Protection of Works of Art From Damage Due to Atmospheric Nitric Acid

Lynn G. Salmon, Glen R. Cass, Daniel Grosjean, Michael C. Jones, Mary P. Ligocki, and William W. Nazaroff
GCI Scientific Program Report, May 1992


Preliminary tests suggest that nitric acid vapor is capable of inducing rapid fading and color shifts in a variety of important artists' colorants. A study was pursued to determine whether or not nitric acid at the levels found to be drawn into museums from outdoors is capable of causing damage to the colorants used in works of art. The research effort consisted of several parts. First, chamber studies of the fading and color changes observed in artists' pigments upon exposure to ppb levels of HNO3 in purified air was conducted to identify those pigments that are susceptible to HNO3 damage. An investigation of the chemical mechanisms by which HNO3 attacks these susceptible colorants was conducted to confirm that HNO3 is indeed responsible for the observed color changes. Existing experimental data on indoor and outdoor HNO3 levels measured in five Los Angeles area museums were evaluated to determine the HNO3 flux to museum collection surfaces over time. Finally, advice was provided on methods for protecting museum collections from damage due to HNO3 vapor exposure.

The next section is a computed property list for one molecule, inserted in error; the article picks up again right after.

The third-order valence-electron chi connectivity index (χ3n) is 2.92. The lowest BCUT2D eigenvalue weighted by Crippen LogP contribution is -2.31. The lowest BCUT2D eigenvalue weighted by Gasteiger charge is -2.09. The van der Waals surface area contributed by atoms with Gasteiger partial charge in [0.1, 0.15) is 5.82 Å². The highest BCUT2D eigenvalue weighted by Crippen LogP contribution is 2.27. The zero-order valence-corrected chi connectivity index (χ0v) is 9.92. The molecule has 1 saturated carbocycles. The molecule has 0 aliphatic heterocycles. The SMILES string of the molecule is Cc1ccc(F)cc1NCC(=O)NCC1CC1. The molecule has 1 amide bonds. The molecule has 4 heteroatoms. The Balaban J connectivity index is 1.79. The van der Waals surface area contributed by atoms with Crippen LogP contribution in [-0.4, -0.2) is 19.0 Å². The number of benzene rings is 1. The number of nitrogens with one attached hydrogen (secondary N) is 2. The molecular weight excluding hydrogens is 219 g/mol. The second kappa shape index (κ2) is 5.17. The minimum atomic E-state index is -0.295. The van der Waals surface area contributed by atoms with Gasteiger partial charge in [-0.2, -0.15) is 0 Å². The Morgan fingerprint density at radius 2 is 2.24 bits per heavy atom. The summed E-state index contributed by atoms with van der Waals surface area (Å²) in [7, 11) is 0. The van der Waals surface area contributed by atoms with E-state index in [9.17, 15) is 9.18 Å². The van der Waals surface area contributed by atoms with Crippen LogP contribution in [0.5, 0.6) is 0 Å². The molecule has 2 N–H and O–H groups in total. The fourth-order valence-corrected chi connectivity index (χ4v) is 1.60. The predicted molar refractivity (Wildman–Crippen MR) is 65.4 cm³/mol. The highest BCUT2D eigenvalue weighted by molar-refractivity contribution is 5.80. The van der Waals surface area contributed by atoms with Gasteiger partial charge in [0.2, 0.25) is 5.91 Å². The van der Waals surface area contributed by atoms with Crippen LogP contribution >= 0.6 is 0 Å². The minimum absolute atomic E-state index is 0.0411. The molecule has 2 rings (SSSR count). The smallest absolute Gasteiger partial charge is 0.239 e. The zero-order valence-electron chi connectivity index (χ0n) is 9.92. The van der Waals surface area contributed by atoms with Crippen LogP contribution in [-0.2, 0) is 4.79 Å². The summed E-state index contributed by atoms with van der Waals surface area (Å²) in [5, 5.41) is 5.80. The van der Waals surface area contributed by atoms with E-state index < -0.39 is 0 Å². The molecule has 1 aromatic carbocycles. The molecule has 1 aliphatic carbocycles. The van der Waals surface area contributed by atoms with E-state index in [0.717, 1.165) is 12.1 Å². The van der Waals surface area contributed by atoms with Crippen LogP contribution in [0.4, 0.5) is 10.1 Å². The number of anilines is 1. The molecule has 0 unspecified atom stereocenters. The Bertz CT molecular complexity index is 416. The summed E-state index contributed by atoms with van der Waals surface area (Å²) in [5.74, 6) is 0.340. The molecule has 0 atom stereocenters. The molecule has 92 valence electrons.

The objectives of the present research project are to assess the effect of nitric acid on the fading of artists' colorants, determine the levels of nitric acid commonly encountered in museums, and suggest methods that can be used to protect works of art from damage due to atmospheric nitric acid. In Chapter 2 of this report, the fading of artists' colorants exposed to atmospheric nitric acid is studied using seventy-nine colorants, drawing on a collection of natural organic pigment samples from the Forbes collection at Harvard, traditional Japanese colorants on silk cloths, and modern synthetic organic and inorganic colorants. Chapter 3 examines the reaction products and mechanisms of nitric acid interaction with 9 organic artists' colorants using chemical ionization mass spectrometry. The potential threat nitric acid poses for works of art is examined in Chapter 4 which quantifies the nitric acid concentrations found in the atmosphere inside Southern California museums. Chapter 5 details procedures for protecting cultural artifacts from damage due to atmospheric nitric acid.

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